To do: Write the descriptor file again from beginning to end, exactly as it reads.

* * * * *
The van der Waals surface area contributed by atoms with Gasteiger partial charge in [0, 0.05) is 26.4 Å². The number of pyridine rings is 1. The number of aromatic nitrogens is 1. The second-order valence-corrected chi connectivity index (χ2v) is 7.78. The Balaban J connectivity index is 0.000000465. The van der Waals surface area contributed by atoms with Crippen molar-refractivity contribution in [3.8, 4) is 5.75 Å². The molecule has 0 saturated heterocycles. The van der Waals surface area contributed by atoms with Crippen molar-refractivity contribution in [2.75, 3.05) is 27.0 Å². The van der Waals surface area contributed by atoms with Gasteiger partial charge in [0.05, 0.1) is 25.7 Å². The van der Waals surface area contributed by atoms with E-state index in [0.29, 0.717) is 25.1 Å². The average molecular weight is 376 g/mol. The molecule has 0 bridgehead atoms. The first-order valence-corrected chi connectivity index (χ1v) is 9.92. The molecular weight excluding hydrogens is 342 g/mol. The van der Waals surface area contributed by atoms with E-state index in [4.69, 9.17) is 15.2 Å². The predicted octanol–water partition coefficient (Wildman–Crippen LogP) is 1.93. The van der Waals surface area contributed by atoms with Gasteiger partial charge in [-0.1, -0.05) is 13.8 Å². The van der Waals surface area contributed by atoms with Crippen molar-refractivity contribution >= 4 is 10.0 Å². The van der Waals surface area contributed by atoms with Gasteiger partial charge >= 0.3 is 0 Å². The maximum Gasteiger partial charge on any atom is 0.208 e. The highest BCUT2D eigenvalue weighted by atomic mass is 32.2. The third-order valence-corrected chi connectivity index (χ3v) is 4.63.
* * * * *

The van der Waals surface area contributed by atoms with Gasteiger partial charge in [0, 0.05) is 26.4 Å². The number of pyridine rings is 1. The number of aromatic nitrogens is 1. The second-order valence-corrected chi connectivity index (χ2v) is 7.78. The Balaban J connectivity index is 0.000000465. The van der Waals surface area contributed by atoms with Crippen molar-refractivity contribution in [3.8, 4) is 5.75 Å². The molecule has 0 saturated heterocycles. The van der Waals surface area contributed by atoms with Crippen molar-refractivity contribution in [2.75, 3.05) is 27.0 Å². The van der Waals surface area contributed by atoms with Gasteiger partial charge in [0.05, 0.1) is 25.7 Å². The van der Waals surface area contributed by atoms with E-state index in [0.29, 0.717) is 25.1 Å². The average molecular weight is 376 g/mol. The molecule has 0 bridgehead atoms. The first-order valence-corrected chi connectivity index (χ1v) is 9.92. The molecular weight excluding hydrogens is 342 g/mol. The van der Waals surface area contributed by atoms with E-state index in [4.69, 9.17) is 15.2 Å². The predicted octanol–water partition coefficient (Wildman–Crippen LogP) is 1.93. The van der Waals surface area contributed by atoms with Gasteiger partial charge in [-0.1, -0.05) is 13.8 Å². The van der Waals surface area contributed by atoms with Crippen molar-refractivity contribution >= 4 is 10.0 Å². The van der Waals surface area contributed by atoms with Gasteiger partial charge >= 0.3 is 0 Å². The maximum Gasteiger partial charge on any atom is 0.208 e. The highest BCUT2D eigenvalue weighted by atomic mass is 32.2. The third-order valence-corrected chi connectivity index (χ3v) is 4.63.